newNode->next = NULL;
}
}
}
Node* newNode = new Node();
newNode->data = value;
newNode->next = NULL;
while(temp->next!=NULL){
temp = temp->next;
}
temp->next = newNode;
}
Node *temp = new Node();
free(temp);
}else{
while(currentNode->next != NULL){
if(currentNode->next->data == searchItem){
temp = currentNode->next;
currentNode->next = currentNode->next->next;
free(temp);
}else{
currentNode = currentNode->next;
}
}
}
cout<<"Deleted Node\t"<<searchItem<<endl;
return;
}
void insertAfter(Node * &headPtr, int searchItem, int value){
Node* newNode = new Node();
newNode->data = value;
newNode->next = NULL;
}
cout<<"Inserted "<<value<<" after node\t"<<searchItem<<endl;
}
void insertBefore(Node * &headPtr, int searchItem, int value){
Node* newNode = new Node();
newNode->data = value;
newNode->next = NULL;
}
cout<<"Inserted "<<value<<" before node\t"<<searchItem<<endl;
}
Node* tempNode = new Node();
while(tempNode !=NULL){
cout<<tempNode->data;
if(tempNode->next)
cout<<" --> ";
tempNode = tempNode ->next;
}
cout<<endl;
}
int main(){
}
```

Output:

```Added 5 at the front
Traversal from head:    7 →  6 →  5 →  9
Deleted Node    6
Traversal from head:    7 →  5 →  9
Inserted 10 after node  7
Inserted 11 before node 9
Traversal from head:    7 →  10 →  5 →  11 →  9
```

## Example of Singly Linked List in Python Program

```class Node:
def __init__(self,data = None, next = None):
self.data = data
self.next = next
def __init__(self):
newNode = Node(data=value)
return
def insertAtEnd(self,value):
newNode = Node(value)
while temp.next is not None:
temp = temp.next
temp.next = newNode
def searchAndDelete(self,searchItem):
temp = Node()
else:
while currentNode.next is not None:
if currentNode.next.data is searchItem:
temp = currentNode.next
currentNode.next = currentNode.next.next
else:
currentNode = currentNode.next
print(f'Deleted node\t{searchItem}')
return
def insertAfter(self,searchItem,value):
newNode = Node(data=value)
while temp.next is not None and temp.data is not searchItem:
temp = temp.next
newNode.next = temp.next
temp.next = newNode
print(f'Inserted {value} after node\t{searchItem}')
return
def insertbefore(self,searchItem,value):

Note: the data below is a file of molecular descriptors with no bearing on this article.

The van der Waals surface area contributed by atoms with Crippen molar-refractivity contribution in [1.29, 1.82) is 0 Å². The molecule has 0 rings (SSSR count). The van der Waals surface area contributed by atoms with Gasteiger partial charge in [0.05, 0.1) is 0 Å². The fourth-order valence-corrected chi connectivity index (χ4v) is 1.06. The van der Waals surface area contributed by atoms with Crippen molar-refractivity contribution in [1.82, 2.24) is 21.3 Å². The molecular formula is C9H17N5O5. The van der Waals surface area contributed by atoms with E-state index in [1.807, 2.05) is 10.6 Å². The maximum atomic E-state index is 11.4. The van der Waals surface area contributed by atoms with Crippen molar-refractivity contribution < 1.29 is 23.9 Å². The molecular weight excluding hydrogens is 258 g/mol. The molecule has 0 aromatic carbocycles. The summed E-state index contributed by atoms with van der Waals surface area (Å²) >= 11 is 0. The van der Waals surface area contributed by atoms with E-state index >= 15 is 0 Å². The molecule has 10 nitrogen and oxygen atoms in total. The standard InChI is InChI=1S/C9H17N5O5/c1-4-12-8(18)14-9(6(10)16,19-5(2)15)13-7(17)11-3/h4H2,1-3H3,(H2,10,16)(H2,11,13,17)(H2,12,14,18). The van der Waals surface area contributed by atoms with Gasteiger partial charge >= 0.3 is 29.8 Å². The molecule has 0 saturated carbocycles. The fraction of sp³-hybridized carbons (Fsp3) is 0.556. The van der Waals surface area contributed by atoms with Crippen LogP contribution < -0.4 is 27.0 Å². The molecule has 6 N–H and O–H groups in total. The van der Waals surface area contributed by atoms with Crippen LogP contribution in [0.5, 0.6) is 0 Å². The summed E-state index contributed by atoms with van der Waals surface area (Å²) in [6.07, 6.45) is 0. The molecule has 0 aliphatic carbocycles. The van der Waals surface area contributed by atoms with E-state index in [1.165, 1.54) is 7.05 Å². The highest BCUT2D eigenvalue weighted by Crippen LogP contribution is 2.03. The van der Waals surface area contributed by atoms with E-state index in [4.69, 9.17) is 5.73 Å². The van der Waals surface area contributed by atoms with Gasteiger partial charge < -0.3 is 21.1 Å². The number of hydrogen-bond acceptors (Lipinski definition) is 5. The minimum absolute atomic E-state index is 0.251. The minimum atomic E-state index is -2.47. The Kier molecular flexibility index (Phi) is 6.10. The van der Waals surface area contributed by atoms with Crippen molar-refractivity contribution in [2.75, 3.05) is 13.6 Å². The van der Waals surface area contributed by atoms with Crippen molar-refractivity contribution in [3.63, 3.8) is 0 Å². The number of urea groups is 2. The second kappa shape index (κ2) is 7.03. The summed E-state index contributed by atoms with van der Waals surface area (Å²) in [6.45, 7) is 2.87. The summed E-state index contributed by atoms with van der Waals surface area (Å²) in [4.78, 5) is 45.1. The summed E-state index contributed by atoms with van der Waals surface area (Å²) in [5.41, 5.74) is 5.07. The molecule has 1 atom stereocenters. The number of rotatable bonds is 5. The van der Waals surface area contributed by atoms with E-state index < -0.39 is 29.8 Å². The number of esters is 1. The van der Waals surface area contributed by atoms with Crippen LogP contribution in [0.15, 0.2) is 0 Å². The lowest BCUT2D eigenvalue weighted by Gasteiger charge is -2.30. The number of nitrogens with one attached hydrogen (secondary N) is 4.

newNode = Node(data=value)
while temp.next is not None and temp.next.data is not searchItem:
temp = temp.next
newNode.next = temp.next
temp.next = newNode
print(f'Inserted {value} before node\t{searchItem}')
return
def traverse(self):
while temp:
print("{}\t".format(temp.data),end="")
temp = temp.next
print()
```

Output:

```Added 5 at the front.
Traversing from head:   7       6       5       9
Deleted node    6
Traversing from head:   7       5       9
Inserted 10 after node  7
Inserted 11 before node 9
Traversing from head:   7       10      5       11      9
```

## Complexity of Singly Linked List

There are two kinds of complexity: time complexity and space complexity. The worst and average case time complexity is the same for the Singly Linked List.

The time complexity for the best case:

• Insertion in the head can be done in O(1). As we don’t need to traverse inside of the linked list.
• Search and delete operation can be done in O(1) if the search element is present in the head node.

The time complexity for the average case:

• Insertion inside a linked list will take O(n) if “n” elements are present in the Singly Linked List.
• Search and delete can take O(n) too, as the search element can be present in the tail node. In that case, you should traverse the whole list.

Space Complexity of Singly Linked List

Singly Linked List dynamically allocates memory. If we want to store n elements, it will allocate n memory unit. So, the space complexity is O(n).